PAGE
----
Appellate courts reviewing claims of prosecutorial misconduct “will reverse only if the misconduct, when considered in light of the whole trial, impaired the defendant’s right to a fair trial.”  State v. Powers, 654 N.W.2d 667, 678 (Minn. 2003).  There are two distinct standards for prosecutorial misconduct; serious misconduct will be found “harmless beyond a reasonable doubt if the verdict rendered was surely unattributable to the error,” while for less serious misconduct, the standard is “whether the misconduct likely played a substantial part in influencing the jury to convict.”  Id. (quoting State v. Hunt, 615 N.W.2d 294, 302 (Minn. 2000)). 

Defense counsel objected to the prosecutor’s comment in closing argument that Abel had no reaction when they found the cooler in the shower.  The trial court sustained the objection and immediately instructed the jury that the state, not Abel, had the burden of proof.  Additionally, the jury was instructed about the burden of proof by the court before closing arguments and that burden was clarified by both counsel during their closing arguments.  Insofar as the prosecutor’s comment suggests that Abel did not have the right to remain silent, it did not implicate his due process rights because any silence occurred during the consent search and before his arrest.  Cf. Doyle v. Ohio, 426 U.S. 610, 619, 96 S. Ct. 2240, 2245 (1976) (holding that the use, for impeachment purposes, of the defendant’s silence at time of arrest and after receiving Miranda warnings, violates due process).  Therefore, the comment by the prosecutor does not constitute serious misconduct and would not have affected the outcome.

With no objection from the defense, the prosecutor repeatedly called Abel a liar during the closing argument and once vouched for Anderson’s credibility.  The record reflects that the prosecutor improperly gave his personal opinion that Abel is a liar.  See State v. Ture, 353 N.W.2d 502, 516 (Minn. 1984) (holding that it is improper for a prosecutor to inject a personal opinion as to the defendant’s credibility).  The backdrop for the opinion, however, was Abel’s own admissions at trial that he had provided false information to police officers in this case and had been convicted on another occasion for telling a falsehood.  Although misconduct is not harmless if there is a reasonable possibility that the misconduct played a significant or substantial role in persuading the jury to convict, State v. Van Wagner, 504 N.W.2d 746, 749 (Minn. 1993), given the lack of objection to these comments, Abel’s admission that he had lied on two occasions, and the general jury instructions leaving the credibility decisions to the jury, the prosecutor’s comments did not play a significant role.  Further, the jury’s split verdict reflects its independent determinations regarding Abel’s credibility.  Therefore, the error was harmless because it cannot be said to have played a significant role in persuading the jury to convict.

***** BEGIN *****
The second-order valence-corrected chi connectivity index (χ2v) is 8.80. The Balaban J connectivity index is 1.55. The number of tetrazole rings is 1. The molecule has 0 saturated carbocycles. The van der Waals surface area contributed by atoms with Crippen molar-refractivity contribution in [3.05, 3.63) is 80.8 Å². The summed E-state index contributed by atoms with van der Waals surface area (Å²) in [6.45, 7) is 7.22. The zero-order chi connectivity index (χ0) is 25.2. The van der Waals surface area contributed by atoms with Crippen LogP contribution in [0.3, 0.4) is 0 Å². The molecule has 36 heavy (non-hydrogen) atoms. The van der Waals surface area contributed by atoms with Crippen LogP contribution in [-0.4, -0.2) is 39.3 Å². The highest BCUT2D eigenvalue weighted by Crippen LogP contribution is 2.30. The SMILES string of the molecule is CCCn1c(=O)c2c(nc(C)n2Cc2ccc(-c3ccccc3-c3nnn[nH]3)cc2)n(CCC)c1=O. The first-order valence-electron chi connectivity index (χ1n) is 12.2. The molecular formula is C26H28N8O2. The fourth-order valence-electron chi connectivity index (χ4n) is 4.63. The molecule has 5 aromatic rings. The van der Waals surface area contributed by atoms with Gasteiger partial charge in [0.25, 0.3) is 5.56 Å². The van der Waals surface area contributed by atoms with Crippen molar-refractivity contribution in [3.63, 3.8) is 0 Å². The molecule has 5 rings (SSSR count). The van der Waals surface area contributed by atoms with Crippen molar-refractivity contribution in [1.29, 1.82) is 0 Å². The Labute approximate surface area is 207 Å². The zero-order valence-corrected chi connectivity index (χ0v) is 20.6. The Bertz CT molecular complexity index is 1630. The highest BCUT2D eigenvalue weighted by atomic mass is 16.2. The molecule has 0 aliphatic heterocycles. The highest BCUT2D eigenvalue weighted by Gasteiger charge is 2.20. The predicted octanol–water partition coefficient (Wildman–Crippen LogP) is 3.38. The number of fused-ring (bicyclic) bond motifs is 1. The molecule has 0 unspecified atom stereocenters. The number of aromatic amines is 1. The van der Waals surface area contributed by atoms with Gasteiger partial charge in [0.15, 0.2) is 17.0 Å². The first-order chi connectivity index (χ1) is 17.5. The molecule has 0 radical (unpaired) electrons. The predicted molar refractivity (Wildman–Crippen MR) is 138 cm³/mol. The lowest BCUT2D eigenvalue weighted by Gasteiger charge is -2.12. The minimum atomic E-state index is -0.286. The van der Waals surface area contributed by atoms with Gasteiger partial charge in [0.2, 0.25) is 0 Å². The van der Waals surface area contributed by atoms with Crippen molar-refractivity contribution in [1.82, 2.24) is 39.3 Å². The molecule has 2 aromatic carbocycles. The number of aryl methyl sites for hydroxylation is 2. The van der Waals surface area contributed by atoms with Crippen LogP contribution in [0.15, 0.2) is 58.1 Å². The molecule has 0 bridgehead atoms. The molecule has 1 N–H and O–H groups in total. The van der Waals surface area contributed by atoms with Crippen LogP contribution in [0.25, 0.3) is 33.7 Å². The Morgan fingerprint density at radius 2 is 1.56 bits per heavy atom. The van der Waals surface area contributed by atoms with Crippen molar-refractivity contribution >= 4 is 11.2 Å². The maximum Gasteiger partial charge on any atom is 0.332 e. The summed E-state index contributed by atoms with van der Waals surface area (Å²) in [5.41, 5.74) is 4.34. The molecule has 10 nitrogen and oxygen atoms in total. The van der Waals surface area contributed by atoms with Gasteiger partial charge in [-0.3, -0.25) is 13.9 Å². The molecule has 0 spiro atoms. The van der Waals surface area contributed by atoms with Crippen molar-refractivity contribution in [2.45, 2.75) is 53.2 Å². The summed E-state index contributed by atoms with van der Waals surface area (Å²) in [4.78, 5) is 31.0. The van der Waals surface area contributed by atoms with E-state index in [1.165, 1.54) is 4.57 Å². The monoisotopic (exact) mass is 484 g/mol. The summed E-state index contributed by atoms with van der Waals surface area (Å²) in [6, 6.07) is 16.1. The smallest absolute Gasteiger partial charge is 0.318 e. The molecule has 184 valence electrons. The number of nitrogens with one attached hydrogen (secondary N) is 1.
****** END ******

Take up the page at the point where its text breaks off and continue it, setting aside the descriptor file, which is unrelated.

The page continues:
* Retired judge of the Minnesota Court of Appeals, serving by appointment pursuant to Minn. Const. Art. VI, § 10.